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DFAIT issues travel warning for Canadians in Nigeria in response to This Day bombings

| | Last Updated: 12/04/26 5:26 PM ET
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The wreckage of a car is pictured after a bomb blast in front of the office compound of Nigerian newspaper This Day in the northern city of Kaduna April 26, 2012. Canadians are being warned to limit all non-essential travel to Nigeria.
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The Department of Foreign Affairs and International Trade (DFAIT) has updated the travel advisory for Nigeria in response to Thursday’s attacks on This Day, a Nigerian newspaper.

DFAIT warned Canadians to avoid all non-essential travel to the country. “The security situation in Nigeria is unpredictable and there is a significant risk of terrorism, crime, inter-communal clashes, armed attacks, banditry, and kidnappings.”

The warning follows the bombing of This Day offices; one in the capital Abuja and another in the northern city of Kaduna.

The attack in the capital Abuja saw a suicide bomber drive into the back of the building belonging to This Day, one of the country’s most prominent and influential papers, after security guards allowed him into the gate. Four people were killed, including the bomber, while seven were wounded at the privately-owned paper, officials said.

In Kaduna, one of the main cities in the north, a bomb went off outside a complex housing a number of newspaper offices, including for This Day. An attacker also drove his car onto the premises, which later exploded. Four people were also killed in Kaduna, while 19 were wounded, a rescue official said on condition of anonymity.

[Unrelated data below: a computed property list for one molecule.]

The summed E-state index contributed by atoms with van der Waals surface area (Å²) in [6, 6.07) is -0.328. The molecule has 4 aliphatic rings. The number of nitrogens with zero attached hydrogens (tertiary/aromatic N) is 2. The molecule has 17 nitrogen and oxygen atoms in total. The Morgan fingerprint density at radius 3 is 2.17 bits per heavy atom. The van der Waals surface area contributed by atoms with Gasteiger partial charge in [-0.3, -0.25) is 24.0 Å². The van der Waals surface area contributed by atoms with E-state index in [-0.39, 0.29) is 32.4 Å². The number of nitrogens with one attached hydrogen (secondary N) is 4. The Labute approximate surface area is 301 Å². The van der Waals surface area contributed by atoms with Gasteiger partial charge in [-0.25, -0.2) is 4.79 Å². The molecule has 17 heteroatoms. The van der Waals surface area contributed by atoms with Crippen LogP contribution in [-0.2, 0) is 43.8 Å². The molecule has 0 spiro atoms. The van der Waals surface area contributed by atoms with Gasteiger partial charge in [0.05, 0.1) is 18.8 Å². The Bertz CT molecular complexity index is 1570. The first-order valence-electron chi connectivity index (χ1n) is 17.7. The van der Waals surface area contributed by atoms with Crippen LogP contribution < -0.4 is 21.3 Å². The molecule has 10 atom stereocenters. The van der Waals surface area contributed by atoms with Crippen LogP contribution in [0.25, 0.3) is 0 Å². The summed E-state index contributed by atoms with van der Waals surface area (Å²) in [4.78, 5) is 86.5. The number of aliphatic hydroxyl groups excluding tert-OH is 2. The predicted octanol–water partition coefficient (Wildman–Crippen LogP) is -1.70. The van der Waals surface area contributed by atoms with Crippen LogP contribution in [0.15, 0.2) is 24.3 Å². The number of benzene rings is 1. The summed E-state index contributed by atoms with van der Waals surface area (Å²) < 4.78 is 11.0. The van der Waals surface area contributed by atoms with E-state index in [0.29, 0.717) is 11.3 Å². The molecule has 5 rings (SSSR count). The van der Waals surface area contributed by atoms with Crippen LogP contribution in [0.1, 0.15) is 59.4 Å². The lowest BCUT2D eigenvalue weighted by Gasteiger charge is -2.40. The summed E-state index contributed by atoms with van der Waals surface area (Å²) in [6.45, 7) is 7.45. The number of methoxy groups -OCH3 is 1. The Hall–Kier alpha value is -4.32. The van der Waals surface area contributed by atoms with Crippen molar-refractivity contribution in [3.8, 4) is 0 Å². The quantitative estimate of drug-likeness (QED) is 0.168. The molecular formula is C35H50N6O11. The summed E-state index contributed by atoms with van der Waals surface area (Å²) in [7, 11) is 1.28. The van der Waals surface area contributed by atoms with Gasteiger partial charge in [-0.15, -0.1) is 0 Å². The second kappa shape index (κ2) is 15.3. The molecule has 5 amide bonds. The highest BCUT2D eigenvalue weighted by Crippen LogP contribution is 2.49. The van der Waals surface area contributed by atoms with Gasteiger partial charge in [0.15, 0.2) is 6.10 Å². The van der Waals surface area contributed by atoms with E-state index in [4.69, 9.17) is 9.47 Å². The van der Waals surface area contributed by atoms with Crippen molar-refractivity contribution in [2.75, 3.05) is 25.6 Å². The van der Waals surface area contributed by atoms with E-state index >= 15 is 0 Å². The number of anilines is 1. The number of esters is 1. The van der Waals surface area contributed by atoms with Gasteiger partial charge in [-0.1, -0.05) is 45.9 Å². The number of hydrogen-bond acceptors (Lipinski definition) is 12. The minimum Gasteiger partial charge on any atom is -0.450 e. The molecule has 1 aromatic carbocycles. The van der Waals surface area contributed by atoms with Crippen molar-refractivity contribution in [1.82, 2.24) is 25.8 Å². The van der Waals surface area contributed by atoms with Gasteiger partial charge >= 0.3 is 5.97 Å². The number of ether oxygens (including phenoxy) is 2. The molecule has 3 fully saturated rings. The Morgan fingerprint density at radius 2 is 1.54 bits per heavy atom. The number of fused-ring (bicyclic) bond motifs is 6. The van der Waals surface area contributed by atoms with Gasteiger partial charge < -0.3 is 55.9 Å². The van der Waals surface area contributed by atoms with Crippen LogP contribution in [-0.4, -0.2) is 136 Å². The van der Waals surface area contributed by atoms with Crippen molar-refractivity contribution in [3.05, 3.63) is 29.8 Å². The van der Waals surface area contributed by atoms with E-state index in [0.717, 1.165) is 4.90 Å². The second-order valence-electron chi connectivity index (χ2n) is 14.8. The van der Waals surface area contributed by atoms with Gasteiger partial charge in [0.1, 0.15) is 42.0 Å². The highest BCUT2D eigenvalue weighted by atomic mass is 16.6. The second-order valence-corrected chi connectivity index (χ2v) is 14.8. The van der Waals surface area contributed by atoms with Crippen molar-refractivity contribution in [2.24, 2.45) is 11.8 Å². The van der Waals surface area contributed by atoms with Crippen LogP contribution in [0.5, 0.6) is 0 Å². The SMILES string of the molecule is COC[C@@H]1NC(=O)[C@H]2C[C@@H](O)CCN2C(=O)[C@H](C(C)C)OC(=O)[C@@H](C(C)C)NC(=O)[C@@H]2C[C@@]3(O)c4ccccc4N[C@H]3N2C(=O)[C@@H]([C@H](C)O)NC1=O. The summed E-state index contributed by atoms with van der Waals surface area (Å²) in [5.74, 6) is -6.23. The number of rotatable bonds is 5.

This Day is based in southern Nigeria and is broadly supportive of President Goodluck Jonathan’s government, the main target for Islamist insurgent group Boko Haram. One of the attackers in the Kaduna bombing was identified as a member of Boko Haram by police.

The U.S. embassy in Nigeria warned last week that Boko Haram might be planning attacks against hotels or other areas in Abuja, but the government sought to downplay the concerns.

There have been multiple terrorist attacks in Nigeria over the past year; one at police headquarters and one at the UN building, killing dozens. Earlier this year, there were multiple attacks at churches and mosques.

On January 20 2012, a series of attacks across  the city of Kano killed close to 200 people.

DFAIT warns Canadians in Nigeria to abide by city curfews and “limit their essential movements to daylight hours, avoid all public gatherings, keep a supply of basic foods on hand.”

With files from Agence France-Presse

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